My Dog Ate a Rat or Mouse What Should I Do?

Reviewed By Kyoko •  Updated: 02/14/24 •  5 min read
Dog Moderate Toxicity Level
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Dogs are hunters by nature, even if they live in the city. Your dog may be prone to hunting bugs, rats or mice. Occasionally even a city dog will eat a rat or a mouse. But could this make your dog sick?

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Health Issues in Dogs from Eating Rodents

There are several health issues that rodents can cause in your dog. Let’s take a look:

Toxoplasmosis: is a parasite that can cause a host of health issues in a dog. Some of the symptoms include:

Intestinal worms (such as roundworms): can take up residence in your dog and cause diarrhea, vomiting, poor nutrition and more.

It is strongly recommended to contact a Pet Poison Helpline or your veterinarian.

Secondary poisoning: if the mouse or rat ate poison before being eaten, then the poison enters your dog’s system, too. The levels of toxicity will depend on the amount that the rodent ate and how many rodents your dog has eaten. Your canine companion may develop:

Salmonellosis: carried by both rats and mice, symptoms can include:

This infection can lead to death if untreated, and the dog can spread the infection to his family and other pets in the home.

Rats can also carry other diseases such as Rat Bite Fever (a bacterial infection) and Tularemia (another bacterial infection).

Rats and mice (along with other small rodents) can also carry rabies, though this is very rare.

Can Rodent Bones Hurt Your Dog’s Digestive Tract?

Mouse and rat bones are pretty small and should be able to pass through your dog’s digestive tract without any trouble. This applies to small dogs. However, a problem could potentially develop if your canine companion has eaten many rodents. In that case, the bones could collect in your dog’s system and cause a blockage.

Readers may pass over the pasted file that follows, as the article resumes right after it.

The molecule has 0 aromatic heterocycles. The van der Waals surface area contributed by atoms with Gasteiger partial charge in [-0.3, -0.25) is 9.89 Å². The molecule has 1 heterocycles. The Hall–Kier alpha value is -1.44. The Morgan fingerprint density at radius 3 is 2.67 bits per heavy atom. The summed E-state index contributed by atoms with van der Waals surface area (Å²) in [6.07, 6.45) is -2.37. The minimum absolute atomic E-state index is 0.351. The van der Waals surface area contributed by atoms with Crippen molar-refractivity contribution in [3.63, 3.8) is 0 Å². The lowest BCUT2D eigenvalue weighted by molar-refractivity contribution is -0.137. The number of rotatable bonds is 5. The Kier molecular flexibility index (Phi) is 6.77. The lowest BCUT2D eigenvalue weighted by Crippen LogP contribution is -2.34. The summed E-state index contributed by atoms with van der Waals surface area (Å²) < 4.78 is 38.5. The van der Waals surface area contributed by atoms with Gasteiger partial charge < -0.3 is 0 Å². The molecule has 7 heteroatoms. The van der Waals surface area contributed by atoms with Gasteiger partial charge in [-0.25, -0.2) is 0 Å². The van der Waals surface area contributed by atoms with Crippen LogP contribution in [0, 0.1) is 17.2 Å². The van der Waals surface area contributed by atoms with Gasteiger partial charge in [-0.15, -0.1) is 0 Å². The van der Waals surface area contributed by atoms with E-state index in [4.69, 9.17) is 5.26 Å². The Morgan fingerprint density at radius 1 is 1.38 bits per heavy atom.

Symptoms of intestinal blockage include:

If you notice these symptoms in your dog, contact the vet immediately. Intestinal obstruction can be a life-threatening condition. The vet will be able to advise you if your fur baby needs emergency treatment.

This is not an exhaustive list of medical issues that a dog can develop after eating rodents.

What to Do If Your Dog Ate a Mouse or Rat

First, never induce vomiting, unless directed to do so by your vet. This could cause additional harm or other medical issues.

If you know for sure that your canine companion’s eaten a mouse or rat, be sure to call your vet right away. Have information ready for the vet including:

This information can be very helpful to the vet. Treatment will depend on your fur baby’s symptoms and whether or not the rodent had ingested poison, etc.

With fast, early treatment, your fur baby has a happy prognosis. And your dog may not show any symptoms if the rodent wasn’t carrying harmful bacteria. Your fur baby will be OK, but it’s a good idea to make sure he can’t eat rats or mice in the future to avoid possible serious health issues.


My dog ate a mouse in the woods. How can I clean his mouth?

If your dog has eaten a mouse while out in the woods, the rodent probably did not ingest rodenticide. However, we know it can be a little gross to accept doggie kisses after your fur baby’s eaten a mouse. Thankfully, your dog’s mouth is continuously cleaned by saliva. You can get your dog to drink some water to also flush away any mouse remnants.

If your dog’s mouth still seems gross, you can give him a dental chew or brush his teeth with dog-safe toothpaste. If you have additional concerns, be sure to contact your veterinarian.

What if my dog ate mouse or rat droppings?

If your dog has eaten mouse or rat droppings in an infested area, there’s a chance the rodents could have eaten rodenticide. In that case, the poison could pass to your dog. It’s best to call your vet for advice.

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Kyoko is from a family of 3 and moved to New York with her parents and siblings when she was 13. Kyoko is fond of spending a great amount of time with pets, specifically her beagle Luna and cat Missy. Her boyfriend often complains that she spends too much time giving attention to their animals. Kyoko has written dozens of articles concerning pets and is aiming at owning a pet shop one day!

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